Many consider Tu B’Av to be the festival of love. The source for that is the mishna (Taanit 4:8) about the maidens of Jerusalem who, on that day, would go dancing in the vineyards to find husbands.
But the rest of that mishna is not as well known: it says that the maidens would dance in the vineyards not only on Tu B’Av, but also on Yom Kippur. It is a custom that many have forgotten, perhaps due to association of the Day of Atonement with immensely powerful and meaningful traditions: fasting, penance, and the priestly duties in the Temple. Yet, the mishna implies that the dancing of the maidens was no less momentous than the rest of the day’s events, for it attests to the fact that “never were more joyous festivals in Israel than…Yom Kippur” (ibid.). What was the secret of the dance? And why does it express, more than all the other customs of Yom Kippur, the special joy of that day?
Yom Kippur is the only day of the year when a person was allowed to enter Holy of Holies, the most holy part of the Temple. At the heart of the Holy of Holies was the Ark of the Covenant, atop which stood the two cherubim. On Yom Kippur, the Divine Presence would reveal Itself in a cloud between them. The Talmud tells us that the cherubim were in the shape of a male and a female in a perpetual embrace, so as to equate the love between God and the Jewish people to the intimate bond between man and woman (Yoma 54a).
The entrance of the high priest, who represents the entire nation, into the Holy of Holies, is likened to the intimate union of two lovers. This union is at the heart of the Song of Songs, which describes the relationship between God and His people in allegorical terms, as the relationship between the lover and his wife
These ideas can teach us about the dancing of the maidens of Jerusalem, which, it turns out, was about a lot more than solving some “shidduch crisis.” Let us take a closer look at the Mishna:
Never were more joyous festivals in Israel than Tu B’Av and Yom Kippur, for on them the maidens of Jerusalem used to go out dressed in white garments – borrowed ones, in order not to cause shame to those who had them not of their own. These clothes were also to be previously immersed. And thus they went out and danced in the vineyards, saying, “Young men, look and observe well whom you are about to choose.” (Taanit 4:8)
The white garments of the dancers are like the white vestments that the high priest wears when he enters the Holy of Holies on Yom Kippur. The halakha mentioned in this seemingly aggadic mishna – “These clothes were also to be previously immersed” – reinforces the link between the dancing of the maidens and the world of the Temple, with its stringent requirements of ritual purity. The dances are directed toward God; He is the audience. The priest’s encounter with God is occasioned by the Temple rituals, while the women come before Him in dance.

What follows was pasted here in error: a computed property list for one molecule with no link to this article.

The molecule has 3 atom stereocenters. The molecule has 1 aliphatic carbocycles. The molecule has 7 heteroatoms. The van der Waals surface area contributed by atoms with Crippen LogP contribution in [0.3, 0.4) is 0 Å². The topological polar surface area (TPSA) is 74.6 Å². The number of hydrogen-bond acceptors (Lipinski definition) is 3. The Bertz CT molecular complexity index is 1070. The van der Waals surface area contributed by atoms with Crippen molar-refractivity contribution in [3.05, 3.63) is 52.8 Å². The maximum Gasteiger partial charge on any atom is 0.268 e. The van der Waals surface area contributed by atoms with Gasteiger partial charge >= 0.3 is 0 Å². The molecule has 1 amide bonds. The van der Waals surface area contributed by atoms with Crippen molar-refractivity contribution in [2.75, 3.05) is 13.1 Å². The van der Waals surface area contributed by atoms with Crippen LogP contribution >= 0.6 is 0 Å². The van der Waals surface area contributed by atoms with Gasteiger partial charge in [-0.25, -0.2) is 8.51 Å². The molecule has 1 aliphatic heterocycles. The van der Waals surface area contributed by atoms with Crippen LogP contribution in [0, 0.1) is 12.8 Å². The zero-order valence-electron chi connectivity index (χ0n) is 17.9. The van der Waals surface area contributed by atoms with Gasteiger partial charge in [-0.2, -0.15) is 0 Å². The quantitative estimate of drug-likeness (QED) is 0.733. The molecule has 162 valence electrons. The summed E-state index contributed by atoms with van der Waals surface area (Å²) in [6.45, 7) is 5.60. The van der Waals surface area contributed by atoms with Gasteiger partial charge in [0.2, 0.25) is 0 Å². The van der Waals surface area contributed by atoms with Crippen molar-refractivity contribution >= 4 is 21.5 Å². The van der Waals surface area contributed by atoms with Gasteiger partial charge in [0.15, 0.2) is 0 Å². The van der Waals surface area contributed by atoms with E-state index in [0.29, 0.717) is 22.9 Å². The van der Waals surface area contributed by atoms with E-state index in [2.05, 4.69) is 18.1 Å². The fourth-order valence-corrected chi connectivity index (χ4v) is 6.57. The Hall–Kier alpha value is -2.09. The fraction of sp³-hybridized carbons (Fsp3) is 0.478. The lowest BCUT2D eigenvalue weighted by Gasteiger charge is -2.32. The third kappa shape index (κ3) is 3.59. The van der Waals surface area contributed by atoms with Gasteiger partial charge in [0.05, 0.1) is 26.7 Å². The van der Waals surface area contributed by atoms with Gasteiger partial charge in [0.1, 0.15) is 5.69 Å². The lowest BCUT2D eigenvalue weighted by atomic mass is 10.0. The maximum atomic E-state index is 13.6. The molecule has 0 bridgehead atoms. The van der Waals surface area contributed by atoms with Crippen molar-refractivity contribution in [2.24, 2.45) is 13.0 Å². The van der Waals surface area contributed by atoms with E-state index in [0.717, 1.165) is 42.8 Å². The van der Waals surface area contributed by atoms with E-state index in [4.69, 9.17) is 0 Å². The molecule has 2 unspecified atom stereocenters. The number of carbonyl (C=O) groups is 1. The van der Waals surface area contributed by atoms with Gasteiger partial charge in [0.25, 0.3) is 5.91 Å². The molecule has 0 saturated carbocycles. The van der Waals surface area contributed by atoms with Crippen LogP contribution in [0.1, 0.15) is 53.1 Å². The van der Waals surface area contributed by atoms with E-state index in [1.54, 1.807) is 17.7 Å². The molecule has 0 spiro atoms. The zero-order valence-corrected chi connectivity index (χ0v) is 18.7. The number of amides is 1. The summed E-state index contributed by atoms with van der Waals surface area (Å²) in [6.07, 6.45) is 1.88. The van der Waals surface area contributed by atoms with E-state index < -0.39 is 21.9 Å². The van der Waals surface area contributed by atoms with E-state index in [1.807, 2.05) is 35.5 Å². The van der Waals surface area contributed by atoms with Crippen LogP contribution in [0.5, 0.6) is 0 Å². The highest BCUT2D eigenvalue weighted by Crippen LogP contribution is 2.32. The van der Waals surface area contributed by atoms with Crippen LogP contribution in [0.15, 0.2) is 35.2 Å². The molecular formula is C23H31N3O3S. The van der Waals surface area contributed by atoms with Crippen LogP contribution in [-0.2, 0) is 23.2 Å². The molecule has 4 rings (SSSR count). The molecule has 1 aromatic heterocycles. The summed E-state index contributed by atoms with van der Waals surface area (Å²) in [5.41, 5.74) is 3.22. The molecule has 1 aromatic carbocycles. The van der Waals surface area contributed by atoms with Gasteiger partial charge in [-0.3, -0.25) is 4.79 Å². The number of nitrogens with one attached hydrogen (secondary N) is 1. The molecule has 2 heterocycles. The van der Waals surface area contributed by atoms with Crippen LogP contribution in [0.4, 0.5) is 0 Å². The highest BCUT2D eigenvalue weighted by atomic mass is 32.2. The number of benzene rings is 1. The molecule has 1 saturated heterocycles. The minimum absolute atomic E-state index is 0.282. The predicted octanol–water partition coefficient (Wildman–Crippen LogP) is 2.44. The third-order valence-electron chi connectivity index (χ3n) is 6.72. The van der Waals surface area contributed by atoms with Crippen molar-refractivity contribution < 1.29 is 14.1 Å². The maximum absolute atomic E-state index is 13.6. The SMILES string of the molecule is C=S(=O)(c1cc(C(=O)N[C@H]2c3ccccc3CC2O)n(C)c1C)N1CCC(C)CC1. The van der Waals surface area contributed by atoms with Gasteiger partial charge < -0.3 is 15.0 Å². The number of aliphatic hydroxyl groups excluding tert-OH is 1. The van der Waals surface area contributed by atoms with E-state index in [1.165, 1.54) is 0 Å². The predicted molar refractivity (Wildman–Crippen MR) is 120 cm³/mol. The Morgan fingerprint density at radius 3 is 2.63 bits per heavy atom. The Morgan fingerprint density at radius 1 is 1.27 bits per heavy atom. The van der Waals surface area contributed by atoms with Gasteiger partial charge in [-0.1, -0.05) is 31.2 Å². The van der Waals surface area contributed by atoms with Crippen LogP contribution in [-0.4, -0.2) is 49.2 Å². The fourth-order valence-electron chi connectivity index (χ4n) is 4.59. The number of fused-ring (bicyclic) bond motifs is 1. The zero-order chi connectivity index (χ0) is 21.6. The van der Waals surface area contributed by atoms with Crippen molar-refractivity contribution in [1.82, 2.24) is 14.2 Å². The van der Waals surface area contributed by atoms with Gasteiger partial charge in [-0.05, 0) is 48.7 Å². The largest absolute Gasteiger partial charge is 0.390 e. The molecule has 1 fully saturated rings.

What does their dance express? Further along, the Mishna interprets the verse from the Song of Songs that describes the wedding day as an allegory for the building of the Temple and the Giving of the Torah:
And thus is it said, “Go out, maidens of Zion, and look on King Solomon, and on the crown wherewith his mother has encircled [his head] on the day of his espousals, and on the day of the gladness of his heart” (Song 3:11). “The day of his espousals” alludes to the day of the gift of the law, and “the day of the gladness of his heart” was that when the building of the Temple was completed.
The dance is the fulfillment of the verse in the Song of Songs about the gladness of the heart and the wedding day, which the Mishna links to the Temple and the Giving of the Torah. What does it mean? My friend Amnon Dokov notes that the story of the dancers contains many allusions to the Song of Songs, primarily in the description of the women as “maidens of Jerusalem,” a term that appears in the Song of Songs seven times. The location of the dance – the vineyards – is also mentioned many times in the Song of Songs. In addition, in the Mishna, as in the Songs of Songs (5:15), the potential lovers are referred to as “young men,” or baĥurim. Based on the fact that in the Song of Songs, the maidens of Jerusalem serve as bridesmaids who mediate between the bride and her beloved, Dokov concludes:
The dances are an enactment and realization of sorts of the verses in the Song of Songs – a feminine awakening on the part of the maidens of Jerusalem aimed at reinvigorating the relationship between the lover and the bride. It was no coincidence that on the same day that the high priest would enter the Holy of Holies, the maidens of Jerusalem would go out and sing the people of Israel’s song of love for God.